With the increasing number of water project failures on the African continent, global water concerns have shifted from pure access to sustainable access. Water is vital to rural communities because of household and agricultural needs. Rural communities are most apt to sustain resources through collaboration. But there needs to be greater depth in these collective social processes. Gender roles form the foundation for power dynamics, where men dominate. However, women are affected the most by water factors because they are the primary water procurers. Yet men dominate community level decision-making capacities. Therefore men control the resources. A disregard for women's assets and contributions leads to gaps in water resource management. This study integrates theories of collective action, social capital, gender roles and voice to illustrate the inclusive of gender can improve water resource management in rural communities.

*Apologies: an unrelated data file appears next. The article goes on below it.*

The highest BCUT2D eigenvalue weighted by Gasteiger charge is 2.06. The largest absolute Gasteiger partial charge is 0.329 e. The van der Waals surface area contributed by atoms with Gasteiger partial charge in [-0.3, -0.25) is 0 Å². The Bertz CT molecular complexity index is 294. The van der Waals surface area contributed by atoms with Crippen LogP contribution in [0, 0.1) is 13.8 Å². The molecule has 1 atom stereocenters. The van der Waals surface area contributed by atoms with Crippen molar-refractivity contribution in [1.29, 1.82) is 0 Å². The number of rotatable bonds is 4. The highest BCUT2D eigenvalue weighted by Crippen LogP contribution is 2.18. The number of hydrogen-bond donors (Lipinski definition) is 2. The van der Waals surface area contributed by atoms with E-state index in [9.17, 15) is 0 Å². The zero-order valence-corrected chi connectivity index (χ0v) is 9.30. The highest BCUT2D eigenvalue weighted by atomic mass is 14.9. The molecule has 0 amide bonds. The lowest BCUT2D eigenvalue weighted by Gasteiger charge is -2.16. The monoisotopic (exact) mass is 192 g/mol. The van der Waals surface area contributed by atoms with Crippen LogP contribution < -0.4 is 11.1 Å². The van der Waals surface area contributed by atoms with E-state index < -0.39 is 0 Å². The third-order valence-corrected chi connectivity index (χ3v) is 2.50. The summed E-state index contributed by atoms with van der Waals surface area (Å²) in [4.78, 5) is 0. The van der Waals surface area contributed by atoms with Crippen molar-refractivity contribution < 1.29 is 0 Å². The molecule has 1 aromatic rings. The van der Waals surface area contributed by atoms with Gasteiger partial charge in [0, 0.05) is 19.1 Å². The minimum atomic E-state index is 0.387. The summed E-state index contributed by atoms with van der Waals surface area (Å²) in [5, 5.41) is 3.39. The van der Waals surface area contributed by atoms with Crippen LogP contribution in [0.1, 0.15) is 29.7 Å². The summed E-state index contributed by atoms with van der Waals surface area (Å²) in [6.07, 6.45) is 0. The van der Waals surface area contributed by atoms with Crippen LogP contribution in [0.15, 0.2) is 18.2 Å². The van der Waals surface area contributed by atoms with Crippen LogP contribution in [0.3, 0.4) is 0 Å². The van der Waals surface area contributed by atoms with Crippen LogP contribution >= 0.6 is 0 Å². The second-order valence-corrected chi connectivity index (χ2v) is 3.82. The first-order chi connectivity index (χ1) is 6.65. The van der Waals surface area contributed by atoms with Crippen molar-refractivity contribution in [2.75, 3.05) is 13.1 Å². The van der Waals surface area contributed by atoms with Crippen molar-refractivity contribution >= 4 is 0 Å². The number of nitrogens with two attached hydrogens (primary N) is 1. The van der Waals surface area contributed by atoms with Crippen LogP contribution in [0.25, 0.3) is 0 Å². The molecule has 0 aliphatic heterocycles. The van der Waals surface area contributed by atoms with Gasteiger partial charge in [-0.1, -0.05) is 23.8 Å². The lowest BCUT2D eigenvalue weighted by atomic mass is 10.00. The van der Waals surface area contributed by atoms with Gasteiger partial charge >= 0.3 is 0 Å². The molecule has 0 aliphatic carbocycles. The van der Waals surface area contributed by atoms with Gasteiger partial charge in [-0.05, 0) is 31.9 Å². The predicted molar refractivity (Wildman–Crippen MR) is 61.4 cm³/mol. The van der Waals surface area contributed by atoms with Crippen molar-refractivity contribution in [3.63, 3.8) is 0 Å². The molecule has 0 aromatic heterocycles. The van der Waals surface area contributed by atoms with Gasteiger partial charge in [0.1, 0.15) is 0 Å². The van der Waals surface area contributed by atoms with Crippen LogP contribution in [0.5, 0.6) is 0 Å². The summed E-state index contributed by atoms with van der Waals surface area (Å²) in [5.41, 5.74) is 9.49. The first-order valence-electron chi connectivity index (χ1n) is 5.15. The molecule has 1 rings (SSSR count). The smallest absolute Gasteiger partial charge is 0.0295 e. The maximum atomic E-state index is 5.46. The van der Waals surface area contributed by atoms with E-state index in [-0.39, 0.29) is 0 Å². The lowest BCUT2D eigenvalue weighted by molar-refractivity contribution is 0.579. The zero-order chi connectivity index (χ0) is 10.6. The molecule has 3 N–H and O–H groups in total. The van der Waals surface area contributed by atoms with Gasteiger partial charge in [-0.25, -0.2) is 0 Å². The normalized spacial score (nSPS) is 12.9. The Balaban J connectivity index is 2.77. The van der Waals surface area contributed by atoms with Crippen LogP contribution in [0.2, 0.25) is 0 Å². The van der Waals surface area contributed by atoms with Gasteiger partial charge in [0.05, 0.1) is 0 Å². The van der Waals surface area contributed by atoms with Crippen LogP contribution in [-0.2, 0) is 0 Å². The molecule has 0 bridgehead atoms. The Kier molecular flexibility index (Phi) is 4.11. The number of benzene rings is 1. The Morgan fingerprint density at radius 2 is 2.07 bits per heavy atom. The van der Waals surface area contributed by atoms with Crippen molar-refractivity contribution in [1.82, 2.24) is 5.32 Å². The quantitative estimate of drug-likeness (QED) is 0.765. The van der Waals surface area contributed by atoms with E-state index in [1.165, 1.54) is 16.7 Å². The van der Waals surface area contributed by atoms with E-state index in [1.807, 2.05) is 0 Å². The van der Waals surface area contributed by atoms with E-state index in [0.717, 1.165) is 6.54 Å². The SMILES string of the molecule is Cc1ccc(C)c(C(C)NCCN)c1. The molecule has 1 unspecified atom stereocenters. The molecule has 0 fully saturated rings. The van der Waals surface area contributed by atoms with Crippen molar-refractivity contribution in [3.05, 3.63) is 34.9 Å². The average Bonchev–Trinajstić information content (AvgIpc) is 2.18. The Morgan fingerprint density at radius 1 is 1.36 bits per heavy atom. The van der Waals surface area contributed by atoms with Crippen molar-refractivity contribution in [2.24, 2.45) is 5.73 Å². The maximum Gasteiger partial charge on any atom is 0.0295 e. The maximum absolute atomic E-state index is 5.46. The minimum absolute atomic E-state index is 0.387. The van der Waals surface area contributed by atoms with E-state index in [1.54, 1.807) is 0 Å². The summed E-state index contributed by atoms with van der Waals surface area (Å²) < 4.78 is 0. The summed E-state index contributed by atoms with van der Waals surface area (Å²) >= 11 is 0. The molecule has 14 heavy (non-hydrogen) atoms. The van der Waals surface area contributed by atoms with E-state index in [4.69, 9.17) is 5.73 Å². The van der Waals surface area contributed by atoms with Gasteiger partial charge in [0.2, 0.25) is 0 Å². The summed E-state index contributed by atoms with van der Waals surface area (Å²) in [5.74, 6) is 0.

Grimanis, Lauren, "Inclusion of Gender in the Management of Water Resources in Rural African Communities" (2012). Senior Independent Study Theses. Paper 775.
water resources, collective action, common pool resources, gender roles, voice
Bachelor of Arts
Senior Independent Study Thesis
© Copyright 2012 Lauren Grimanis